"I've always known since I was a young girl that I wanted lots of children," she says.
When they got to 12, well, "I just knew there was more, so we just kept having them."
She can name every one of them—if you give her a minute.
"Let's see," she begins, "there's Christina, Yvette, Stephen, Conner, Evan, Ethan... um, let's see, I have to say them in order so...." (At this point, she pauses to think a moment and then starts over again with the first child and works her way back to where she left off.)... "Bridget, Brian, Ileana, David, Danielle, Jason, Darlene, Cullen, Deborah (twins), Donovan, Forrest, Amber and Shannon!"
She pauses to catch her breath.
"Yes, I have trouble remembering names," she says, laughing. "Sometimes I have to try four or five times till I get the right one."
There are so many problems with this.
"MarDee"? I've seen some typical Utah names in the past, but I think that may be the most obviously-a-Utah-native name I've ever encountered.
Then there's the 19 children. That's just beyond my comprehension. Before this article, the largest family I knew about was the one that lived next door when we were kids. They had 13, but only six were their own; the others were adopted. It was amusing/horrifying to watch them go to the grocery store—when they returned, they'd set up a human chain to get the couple dozen gallons of milk, the 20 or so loaves of bread, the endless boxes of cereal, the 50-pound bags of flour and sugar and salt from their 15-passenger van (!) to the house.
And finally, this quote from the story:
When they got to 12, well, "I just knew there was more, so we just kept having them."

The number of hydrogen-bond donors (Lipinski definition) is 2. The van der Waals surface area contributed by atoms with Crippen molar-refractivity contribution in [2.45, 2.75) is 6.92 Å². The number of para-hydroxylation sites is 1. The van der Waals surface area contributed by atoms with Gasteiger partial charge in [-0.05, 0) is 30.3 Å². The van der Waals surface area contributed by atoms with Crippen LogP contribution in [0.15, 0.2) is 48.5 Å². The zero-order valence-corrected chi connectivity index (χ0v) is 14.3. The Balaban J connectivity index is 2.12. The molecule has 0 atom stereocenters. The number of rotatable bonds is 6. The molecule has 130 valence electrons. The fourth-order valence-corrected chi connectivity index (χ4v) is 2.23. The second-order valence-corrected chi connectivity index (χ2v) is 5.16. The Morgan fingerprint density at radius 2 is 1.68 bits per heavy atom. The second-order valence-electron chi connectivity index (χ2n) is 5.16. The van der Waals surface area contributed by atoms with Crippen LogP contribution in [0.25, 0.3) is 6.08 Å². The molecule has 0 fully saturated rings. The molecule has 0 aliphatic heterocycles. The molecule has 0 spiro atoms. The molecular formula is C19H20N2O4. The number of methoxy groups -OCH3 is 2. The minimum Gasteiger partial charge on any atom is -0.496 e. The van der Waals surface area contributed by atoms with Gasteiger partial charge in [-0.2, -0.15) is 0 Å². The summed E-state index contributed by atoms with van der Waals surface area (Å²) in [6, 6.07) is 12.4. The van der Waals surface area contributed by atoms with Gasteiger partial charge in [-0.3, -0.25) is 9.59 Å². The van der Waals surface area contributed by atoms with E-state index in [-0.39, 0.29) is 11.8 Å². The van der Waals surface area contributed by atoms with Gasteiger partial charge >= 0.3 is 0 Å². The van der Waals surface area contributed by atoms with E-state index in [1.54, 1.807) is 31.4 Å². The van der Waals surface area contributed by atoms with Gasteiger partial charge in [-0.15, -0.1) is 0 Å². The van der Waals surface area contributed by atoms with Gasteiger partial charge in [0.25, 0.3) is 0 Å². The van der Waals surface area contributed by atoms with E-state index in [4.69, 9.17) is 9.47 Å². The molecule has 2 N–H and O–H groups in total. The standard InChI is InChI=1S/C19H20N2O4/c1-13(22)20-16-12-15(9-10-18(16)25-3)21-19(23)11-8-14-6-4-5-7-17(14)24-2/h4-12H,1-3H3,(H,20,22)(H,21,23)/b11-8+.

I can't even put the mixed fascination and horror into words.
Choose your fave soft drink, enter your weight in pounds or kilograms, and find out how many cans you'd have to consume in order to kill yourself.
For my beverage of choice, Diet Coke, it'd take 363 cans—at my normal can-or-2-a-day rate, six months to achieve death.
Come to think of it, I wonder in how short a time I would have to consume that quantity for it to kill me.
I also wonder how that page calculates this. My result for Diet Pepsi is 454 cans; for Coke Classic, it's 481 cans.
Any TiVo users who stumble over this have any other ideas? I’d be fascinated to know what functions or improvements other TiVo owners consider important.
Nutshell version: They won't refer to collisions as "accidents" anymore. They'll be called "crashes" under the theory that there are no such things as accidents—there's always some preventable mistake that leads to highway crashes. There's a flaw in this argument, however: They're discounting crashes caused by unforeseen mechanical failures, unless they're also considering the potential loss of control after a tire blowout a "preventable mistake." For that matter, they're also assuming all drivers are expert enough to be able to dodge a deer that leaps into the road 100 feet ahead of the vehicle.